Europe is facing mounting criticism over how it’s handling its biggest migration crisis since World War II. But not all Europeans believe building walls or passing repressive policies are the answer. A school for migrants in the French port city of Calais, is opening doors and building bonds across nationalities. VOA's Lisa Bryant reports.
Video

Video Calais School Offers Another Face of Europe’s Migrant Crisis

Europe is facing mounting criticism over how it’s handling its biggest migration crisis since World War II. But not all Europeans believe building walls or passing repressive policies are the answer. A school for migrants in the French port city of Calais, is opening doors and building bonds across nationalities. VOA's Lisa Bryant reports.
Video

Video Russia-Japan Relations Cool as Putin Visits China for WWII Anniversary

Russian President Vladimir Putin is in Beijing for commemorations of the 70th anniversary of China's WWII victory over Japan. Putin is expected to visit Japan later this year, but tensions between Tokyo and Moscow over islands disputed since the war, and sanctions over Ukraine, could pour cold water on the plan. VOA's Daniel Schearf reports.
Video

Video Kurdish Fighters on IS Frontline Ready for Offensive

Finger on the trigger, the Kurdish Peshmerga soldier stared across the dust at a village taken over by Islamic State extremists. The Kurdistan’s Khazir frontline, just 45 minutes from the Islamic State stronghold of Mosul. And at this point, the militants were less than two kilometers away. VOA's Sharon Behn reports.
Video

Video Yemen ‘on Brink of Disaster’ as Medical Shortages Soar

Aid agencies warn Yemen is on the brink of humanitarian disaster – with up to half a million children facing severe malnutrition, and hospitals running out of basic medicines. There are fears Yemen's civil war could escalate as the coalition led by Saudi Arabia tries to drive back Houthi rebels, who seized control of much of the country earlier this year. Henry Ridgwell reports.
Video

Video Apps Helping Kenyan Businesses Stay Ahead of Counterfeiters

Counterfeit goods in Kenya cost the government as much as $1 billion each year in lost tax revenues. The fake goods also hurt entrepreneurs who find it hard to carve out a niche in the market and retain customers. But as Lenny Ruvaga reports from Nairobi, information technology is being used to try to beat the problem.
Video

Video Nobel Prize Winner Malala Talks to VOA

Nobel Peace Prize winner Malala Yousafzai met with VOA's Deewa service in Washington Sunday to talk about women’s rights and unveil a trailer for her new documentary. VOA's Katherine Gypson has more.
Video

Video War, Drought Threaten Iraq's Marshlands

Iraq's southern wetlands are in crisis. These areas are the spawning ground for Gulf fisheries, a resting place for migrating wildfowl, and source of livelihood for fishermen and herders. Faith Lapidus has more.
Video

Video Colombians Flee Venezuela as Border Crisis Escalates

Hundreds of Colombians have fled Venezuela since last week, amid an escalating border crisis between the two countries. Last week, Venezuelan President Nicolas Maduro ordered the closure of a key border crossing after smugglers injured three Venezuelan soldiers and a civilian. The president also ordered the deportation of Colombians who are in Venezuela illegally. Zlatica Hoke reports.
Video

Video Rebuilding New Orleans' Music Scene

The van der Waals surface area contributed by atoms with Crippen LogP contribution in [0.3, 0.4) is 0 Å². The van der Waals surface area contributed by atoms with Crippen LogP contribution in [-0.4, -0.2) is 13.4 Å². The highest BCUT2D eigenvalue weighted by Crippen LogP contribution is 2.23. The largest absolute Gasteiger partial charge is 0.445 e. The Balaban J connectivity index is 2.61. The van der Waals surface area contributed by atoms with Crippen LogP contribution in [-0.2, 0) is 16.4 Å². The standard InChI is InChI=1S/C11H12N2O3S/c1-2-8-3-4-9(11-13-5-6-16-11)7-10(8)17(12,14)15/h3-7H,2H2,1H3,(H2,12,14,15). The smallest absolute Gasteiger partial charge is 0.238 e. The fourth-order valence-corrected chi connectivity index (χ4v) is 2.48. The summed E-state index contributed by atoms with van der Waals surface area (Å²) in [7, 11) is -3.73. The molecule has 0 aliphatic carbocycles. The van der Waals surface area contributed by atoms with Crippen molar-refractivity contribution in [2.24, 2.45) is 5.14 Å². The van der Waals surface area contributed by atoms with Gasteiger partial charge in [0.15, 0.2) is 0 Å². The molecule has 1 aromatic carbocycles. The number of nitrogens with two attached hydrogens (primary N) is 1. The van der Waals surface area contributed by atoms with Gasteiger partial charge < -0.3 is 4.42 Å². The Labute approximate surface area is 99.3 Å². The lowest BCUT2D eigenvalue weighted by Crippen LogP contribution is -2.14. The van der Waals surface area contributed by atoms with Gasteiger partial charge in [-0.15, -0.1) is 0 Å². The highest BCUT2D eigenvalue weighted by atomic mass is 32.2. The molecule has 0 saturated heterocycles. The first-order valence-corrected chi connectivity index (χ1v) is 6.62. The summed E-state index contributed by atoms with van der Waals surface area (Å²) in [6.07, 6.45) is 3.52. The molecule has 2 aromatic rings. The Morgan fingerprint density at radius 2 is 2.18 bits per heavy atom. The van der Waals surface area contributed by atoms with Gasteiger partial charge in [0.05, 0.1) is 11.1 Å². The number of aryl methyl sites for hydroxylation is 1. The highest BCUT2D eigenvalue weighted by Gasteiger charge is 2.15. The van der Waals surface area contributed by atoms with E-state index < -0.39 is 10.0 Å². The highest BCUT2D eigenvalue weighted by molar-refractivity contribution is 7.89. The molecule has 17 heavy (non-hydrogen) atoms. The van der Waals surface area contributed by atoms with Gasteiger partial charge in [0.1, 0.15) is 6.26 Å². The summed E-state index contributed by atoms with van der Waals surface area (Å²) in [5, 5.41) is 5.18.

Ten years after Hurricane Katrina inundated New Orleans, threatening to wash away its vibrant musical heritage along with its neighborhoods, the beat goes on. As Bronwyn Benito and Faith Lapidus report, a Musicians' Village is preserving the city's unique sound.
Video

Video In Russia, Auto Industry in Tailspin

Industry insiders say country relies too heavily on imports as inflation cuts too many consumers out of the market. Daniel Schearf has more from Moscow.
Video

Video Scientist Calls Use of Fetal Tissue in Medical Research Essential

An anti-abortion group responsible for secret recordings of workers at a women's health care organization claims the workers shown are offering baby parts for sale, a charge the organization strongly denies. While the selling of fetal tissue is against the law in the United States, abortion and the use of donated fetal tissue for medical research are both legal. VOA’s Julie Taboh reports.
Video

Video Next to Iran, Climate at Forefront of Obama Agenda

President Barack Obama this week announced new initiatives aimed at making it easier for Americans to access renewable energy sources such as solar and wind. Obama is not slowing down when it comes to pushing through climate change measures, an issue he says is the greatest threat to the country’s national security. VOA correspondent Aru Pande has more from the White House.
Video

Video Arctic Draws International Competition for Oil

A new geopolitical “Great Game” is underway in earth’s northernmost region, the Arctic, where Russia has claimed a large area for resource development and President Barack Obama recently approved Shell Oil Company’s test-drilling project in an area under U.S. control. Greg Flakus reports.
Video

Video Philippine Maritime Police: Chinese Fishermen a Threat to Country’s Security

China and the Philippines both claim maritime rights in the South China Sea.  That includes the right to fish in those waters. Jason Strother reports on how the Philippines is catching Chinese nationals it says are illegal poachers. He has the story from Palawan province.
Video

Video China's Spratly Island Building Said to Light Up the Night 'Like A City'

Southeast Asian countries claim China has illegally seized territory in the Spratly islands. It is especially a concern for a Philippine mayor who says Beijing is occupying parts of his municipality. Jason Strother reports from the capital of Palawan province, Puerto Princesa.

VOA Blogs